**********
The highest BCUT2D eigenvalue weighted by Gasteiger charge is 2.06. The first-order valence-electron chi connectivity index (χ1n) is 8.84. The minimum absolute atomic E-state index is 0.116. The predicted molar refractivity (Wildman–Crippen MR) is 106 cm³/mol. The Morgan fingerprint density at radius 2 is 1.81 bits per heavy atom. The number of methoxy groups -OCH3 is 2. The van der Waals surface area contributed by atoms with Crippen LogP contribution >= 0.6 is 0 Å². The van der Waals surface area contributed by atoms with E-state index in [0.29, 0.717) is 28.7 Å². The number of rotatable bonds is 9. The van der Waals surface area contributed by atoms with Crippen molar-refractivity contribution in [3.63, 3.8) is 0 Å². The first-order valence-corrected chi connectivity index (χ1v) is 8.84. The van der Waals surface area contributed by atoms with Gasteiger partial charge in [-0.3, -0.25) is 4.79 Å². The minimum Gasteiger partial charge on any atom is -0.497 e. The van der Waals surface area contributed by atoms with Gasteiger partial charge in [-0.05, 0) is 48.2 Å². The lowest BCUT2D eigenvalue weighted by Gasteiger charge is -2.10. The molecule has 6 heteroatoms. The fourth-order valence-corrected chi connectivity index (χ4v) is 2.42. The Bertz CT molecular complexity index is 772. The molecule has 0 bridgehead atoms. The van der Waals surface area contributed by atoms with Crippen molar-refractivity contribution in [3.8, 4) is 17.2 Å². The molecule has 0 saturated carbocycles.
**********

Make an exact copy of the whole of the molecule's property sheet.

The highest BCUT2D eigenvalue weighted by Gasteiger charge is 2.06. The first-order valence-electron chi connectivity index (χ1n) is 8.84. The minimum absolute atomic E-state index is 0.116. The predicted molar refractivity (Wildman–Crippen MR) is 106 cm³/mol. The Morgan fingerprint density at radius 2 is 1.81 bits per heavy atom. The number of methoxy groups -OCH3 is 2. The van der Waals surface area contributed by atoms with Crippen LogP contribution >= 0.6 is 0 Å². The van der Waals surface area contributed by atoms with E-state index in [0.29, 0.717) is 28.7 Å². The number of rotatable bonds is 9. The van der Waals surface area contributed by atoms with Crippen molar-refractivity contribution in [3.63, 3.8) is 0 Å². The first-order valence-corrected chi connectivity index (χ1v) is 8.84. The van der Waals surface area contributed by atoms with Gasteiger partial charge in [-0.3, -0.25) is 4.79 Å². The minimum Gasteiger partial charge on any atom is -0.497 e. The van der Waals surface area contributed by atoms with Gasteiger partial charge in [-0.05, 0) is 48.2 Å². The lowest BCUT2D eigenvalue weighted by Gasteiger charge is -2.10. The molecule has 6 heteroatoms. The fourth-order valence-corrected chi connectivity index (χ4v) is 2.42. The Bertz CT molecular complexity index is 772. The molecule has 0 bridgehead atoms. The van der Waals surface area contributed by atoms with Crippen molar-refractivity contribution in [3.8, 4) is 17.2 Å². The molecule has 0 saturated carbocycles.